We all happen to look at the photos of those who are no longer there, of those who met an early and violent end, questioning their faces. It’s as if we were looking for a clue, wondering if ever behind a smile or a confident gaze pointed at the lens, the shadow of a premonition of what is to come can be hidden. It is with a similar attitude that Elizabeth Rasy seems to scrutinize the images of Etty Hillesum, the young Jew interned in the Dutch transit camp of Westerbork and died in Auschwitz at the age of 29 having chosen to share the fate of her people, the unaware author of a cornerstone of 20th century world literature, the monumental Diary in 797 pages. But then, gradually, God wants us to be happy – Etty Hillesum or of youth, assuming Hillesum as the “perfect teacher of youth”, Rasy carries out a singular process of literary mimesis which leads her to project the life of the young Dutch Jewess onto her own and to mirror herself in her.
Of Etty, Elisabetta tells of her early youth, the restlessness reflected in a perpetual turmoil of mind and body, the decision to move away from the parental home and work as a «student governess» at Pa Han’s house, the relationship with Klaas Smelik, the meeting with the pupil of Jung and psychochirologist Julius Spier, the love passion for him. «I’m sure that in our twenties we would have been friends, we have too many things in common, friends at the university in the evenings of chat on the great topics of the world and on the very big topics of incomprehensible intimacy, or when she is staying on the Gabriel Met-sustraat: I would have strongly advised her to break up with Pa Han, to get back together with Klaas, a really charming guy, a bit progressive and a bit overbearing. As for Spier, no, I wouldn’t have known what to tell you, of the passions one can say, there is no right or wrong…».
Mirroring himself in the life of that “girl with tousled hair and soul”, Rasy crosses his own private memories and together the memories of readings and meetings, real or only literary, with great literary figures, such as Virginia Woolf, such as the Micòl Finzi Contini of Bassani’s novel, such as Edith Stein and Simone Weil, other Jewish girls who they won’t have time to get old. And along the same narrative path she introduces us to lesser-known characters such as Charlotte Salomon, a very talented Berlin Jew who, like the imaginary Micòl, was refused academic recognition for her origin.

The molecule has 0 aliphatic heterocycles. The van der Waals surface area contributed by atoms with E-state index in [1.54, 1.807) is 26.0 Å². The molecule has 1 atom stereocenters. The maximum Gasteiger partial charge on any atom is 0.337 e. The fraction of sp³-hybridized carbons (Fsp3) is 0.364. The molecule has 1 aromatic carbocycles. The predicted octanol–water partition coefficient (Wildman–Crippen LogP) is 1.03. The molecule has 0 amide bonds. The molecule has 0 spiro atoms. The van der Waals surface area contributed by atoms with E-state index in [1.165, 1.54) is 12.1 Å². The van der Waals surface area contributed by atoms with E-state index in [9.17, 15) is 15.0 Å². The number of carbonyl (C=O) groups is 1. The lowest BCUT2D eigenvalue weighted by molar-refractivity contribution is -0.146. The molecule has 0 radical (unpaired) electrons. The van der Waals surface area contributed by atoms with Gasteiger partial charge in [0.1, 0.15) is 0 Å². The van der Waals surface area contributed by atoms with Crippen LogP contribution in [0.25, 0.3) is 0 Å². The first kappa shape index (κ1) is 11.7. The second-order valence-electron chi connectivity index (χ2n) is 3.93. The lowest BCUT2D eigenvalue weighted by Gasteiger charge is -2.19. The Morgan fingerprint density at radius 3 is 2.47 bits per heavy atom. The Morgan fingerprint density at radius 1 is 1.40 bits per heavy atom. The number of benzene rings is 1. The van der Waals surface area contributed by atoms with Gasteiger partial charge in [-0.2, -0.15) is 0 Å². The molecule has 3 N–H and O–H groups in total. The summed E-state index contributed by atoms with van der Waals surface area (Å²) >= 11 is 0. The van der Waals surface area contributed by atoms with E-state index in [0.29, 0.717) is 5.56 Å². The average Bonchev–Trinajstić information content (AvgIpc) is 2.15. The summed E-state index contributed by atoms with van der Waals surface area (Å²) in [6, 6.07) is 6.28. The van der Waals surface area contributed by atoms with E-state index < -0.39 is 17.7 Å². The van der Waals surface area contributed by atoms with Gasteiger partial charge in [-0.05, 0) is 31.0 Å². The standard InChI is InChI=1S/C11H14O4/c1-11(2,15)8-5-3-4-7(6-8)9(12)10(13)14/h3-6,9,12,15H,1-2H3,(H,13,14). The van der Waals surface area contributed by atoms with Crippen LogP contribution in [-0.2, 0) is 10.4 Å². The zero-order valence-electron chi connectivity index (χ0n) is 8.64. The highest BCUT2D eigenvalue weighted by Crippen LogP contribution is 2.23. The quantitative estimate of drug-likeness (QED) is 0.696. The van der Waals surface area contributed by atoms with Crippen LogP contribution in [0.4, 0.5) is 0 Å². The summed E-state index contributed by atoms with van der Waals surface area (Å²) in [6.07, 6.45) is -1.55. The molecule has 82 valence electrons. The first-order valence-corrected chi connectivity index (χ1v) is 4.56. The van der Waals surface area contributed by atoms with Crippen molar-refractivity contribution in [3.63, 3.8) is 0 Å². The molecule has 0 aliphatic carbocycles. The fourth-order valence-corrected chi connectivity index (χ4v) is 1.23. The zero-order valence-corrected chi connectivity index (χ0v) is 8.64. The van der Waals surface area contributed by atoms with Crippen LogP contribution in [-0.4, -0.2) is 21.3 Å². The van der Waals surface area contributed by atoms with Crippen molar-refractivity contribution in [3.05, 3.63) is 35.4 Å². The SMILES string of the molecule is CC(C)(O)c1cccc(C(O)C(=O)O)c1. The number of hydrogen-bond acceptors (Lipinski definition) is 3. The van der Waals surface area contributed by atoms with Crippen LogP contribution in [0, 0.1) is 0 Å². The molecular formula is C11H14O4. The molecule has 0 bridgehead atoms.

Against the background of a narrative suspended between the essay and the novelthe story of the persecution flows, with the atrocious prohibitions that induce many suicides and also the paradoxical ones: «No bicycles, no fruit and vegetables, no parks and woods, even trams are prohibited… yet in the pages of Etty the life it is and continues to be to the end great and good and attractive and eternal.
With a fascinating, unusual narrative trick, the existence and profound spirituality of one of the most mysterious creatures in the literature of the last century are thus brought closer to us, to the point of allowing us to penetrate into the reasons for his extraordinary decision to accept the fate of the Jews and the designs of God. Rasy does it without transforming “this passionate and turbulent twenty-nine year old into a devotional little image” but making us, if not familiar, closer to an idea of a luminous life that was able to ban hatred in all its forms, even in the atrocious ones that the pressing Nazi persecution brought about, and of which Etty herself paid the price without actually being a victim. Because “hate wounds the soul”, and on the rejection of her hatred she models all of herself and the defense of her youth.
“Even if only one decent German remained, this one German would deserve to be defended against that band of barbarians, and thanks to him one would not have the right to pour one’s hatred on an entire people,” he noted in his diary.
Her refusal of hatred is the other side of the love for the Jewish people which led her to refuse the possibility of saving herself, even though she had had the possibility several times. Once her ex-lover Klaas Smelik tried to save her, taking her away from the camp where Etty worked as a social worker and even trying to kidnap her. But Etty escapes with all her energy and goes to meet her fate. The reason for this is in the letters and in the last part of the Diary where, as Rasy notes, «one listens to a heart, to a thinking heart like Etty wanted to be but above all to a heart with its running, in which the words are beats”. And it is this that holds the double fulcrum of her mystery and of the strength with which her diary still speaks to us.